D is for — Dustfinger and D’Artagnan — from the Inkheart series and The Three Musketeers.
Reading a character out of a book… or reading yourself into one… Who wouldn’t want to be able to do that? Such adventures to be had! I can’t count the books I’ve read myself into in my imagination. But it only works if you can put the characters and/or yourself back where they belong when you’re done. If you can’t, things get messy.
In Cornelia Funke’s trilogy: Inkheart, Inkspell, and Inkdeath, Meggie’s father Mo reads Dustfinger out of the story and into their world. The problem is, Mo can’t put him back, leaving the “fire dancer” stuck here in this world. For ten years, Dustfinger yearns to return to his family in the Inkworld. I empathized with his desperate need to go home and cheered when, in Inkspell, he finally made it back. To me, he is by far the most interesting character in the series, and I was immensely glad for the turn of events that allowed him a happy ending.
When I originally read Alexandre Dumas’ The Three Musketeers, I never realized the story was based on a real person — Charles de Batz-Castelmore, Comte d’Artagnan. The real D’Artagnan lived from 1611-1673 and was Captain of the Musketeers under Louis XIV of France. Dumas’ D’Artagnan Romances, including the Musketeers, were based on the partly-fictionalized memoirs of D’Artagnan written by Gatien de Courtilz de Sandras.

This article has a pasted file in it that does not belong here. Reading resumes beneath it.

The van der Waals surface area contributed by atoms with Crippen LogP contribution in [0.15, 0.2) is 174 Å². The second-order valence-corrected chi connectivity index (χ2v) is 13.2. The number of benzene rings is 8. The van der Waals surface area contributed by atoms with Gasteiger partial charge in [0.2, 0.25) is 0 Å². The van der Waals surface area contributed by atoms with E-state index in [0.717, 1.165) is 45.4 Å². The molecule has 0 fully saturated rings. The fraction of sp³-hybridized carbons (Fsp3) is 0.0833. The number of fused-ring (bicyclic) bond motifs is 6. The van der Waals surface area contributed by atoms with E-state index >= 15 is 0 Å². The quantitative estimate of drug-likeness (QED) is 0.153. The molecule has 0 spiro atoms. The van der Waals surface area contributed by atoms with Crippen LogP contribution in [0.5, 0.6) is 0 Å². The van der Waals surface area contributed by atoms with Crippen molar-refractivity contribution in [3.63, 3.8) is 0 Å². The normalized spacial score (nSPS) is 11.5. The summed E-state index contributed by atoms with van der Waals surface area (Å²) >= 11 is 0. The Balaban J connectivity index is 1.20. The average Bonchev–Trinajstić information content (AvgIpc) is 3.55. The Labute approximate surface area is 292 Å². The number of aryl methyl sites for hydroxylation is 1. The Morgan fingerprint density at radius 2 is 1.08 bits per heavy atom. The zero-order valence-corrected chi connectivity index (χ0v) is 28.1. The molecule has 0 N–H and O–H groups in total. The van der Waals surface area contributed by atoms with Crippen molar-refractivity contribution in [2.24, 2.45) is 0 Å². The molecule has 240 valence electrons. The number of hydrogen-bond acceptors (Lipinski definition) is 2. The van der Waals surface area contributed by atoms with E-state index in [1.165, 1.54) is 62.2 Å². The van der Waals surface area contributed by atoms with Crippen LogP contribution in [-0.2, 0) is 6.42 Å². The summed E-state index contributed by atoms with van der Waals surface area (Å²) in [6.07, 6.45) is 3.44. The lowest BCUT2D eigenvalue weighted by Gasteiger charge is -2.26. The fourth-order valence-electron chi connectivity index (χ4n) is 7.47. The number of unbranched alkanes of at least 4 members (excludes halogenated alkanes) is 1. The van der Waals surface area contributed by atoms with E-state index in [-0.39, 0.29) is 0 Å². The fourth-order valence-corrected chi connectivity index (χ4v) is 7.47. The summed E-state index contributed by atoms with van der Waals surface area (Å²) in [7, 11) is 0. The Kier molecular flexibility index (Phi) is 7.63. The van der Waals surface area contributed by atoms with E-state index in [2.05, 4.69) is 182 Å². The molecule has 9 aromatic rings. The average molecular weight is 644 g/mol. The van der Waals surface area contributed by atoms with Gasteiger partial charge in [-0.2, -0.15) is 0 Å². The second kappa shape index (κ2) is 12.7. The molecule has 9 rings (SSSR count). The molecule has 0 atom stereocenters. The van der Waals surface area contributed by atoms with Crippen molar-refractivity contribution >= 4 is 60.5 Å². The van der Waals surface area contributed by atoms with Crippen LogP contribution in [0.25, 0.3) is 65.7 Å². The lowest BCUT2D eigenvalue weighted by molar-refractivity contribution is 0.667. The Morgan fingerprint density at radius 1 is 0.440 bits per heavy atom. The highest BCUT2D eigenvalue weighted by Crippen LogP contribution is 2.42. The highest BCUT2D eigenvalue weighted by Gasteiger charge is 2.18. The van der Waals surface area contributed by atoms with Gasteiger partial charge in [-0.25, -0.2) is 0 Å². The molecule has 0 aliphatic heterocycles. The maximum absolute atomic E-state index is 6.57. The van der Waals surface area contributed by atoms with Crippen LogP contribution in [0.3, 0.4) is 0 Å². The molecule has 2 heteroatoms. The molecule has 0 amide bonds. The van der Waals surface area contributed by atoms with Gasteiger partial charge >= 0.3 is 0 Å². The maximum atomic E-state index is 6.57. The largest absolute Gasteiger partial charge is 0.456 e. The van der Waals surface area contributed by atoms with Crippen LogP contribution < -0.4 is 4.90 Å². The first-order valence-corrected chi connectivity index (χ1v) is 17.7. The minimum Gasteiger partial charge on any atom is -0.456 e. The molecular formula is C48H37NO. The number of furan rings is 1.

I always loved the adventure, the swordplay, and the camaraderie of D’Artagnan, Athos, Porthos, and Aramis. Of the many movie versions of the Musketeers — and I confess I haven’t seen them all — my favorites are the Richard Lester productions: The Three Musketeers from 1973 and The Four Musketeers: Milady’s Revenge from 1974. The wonderful chemistry of the heroes, played by Michael York, Oliver Reed, Frank Finlay, and Richard Chamberlain drives the story. Add in plenty of sword fights, derring-do, and slapstick humor, and you’ve got one fun afternoon at the movies. By the end, I’m ready to add my voice to the rousing shout: “All for one, one for all!”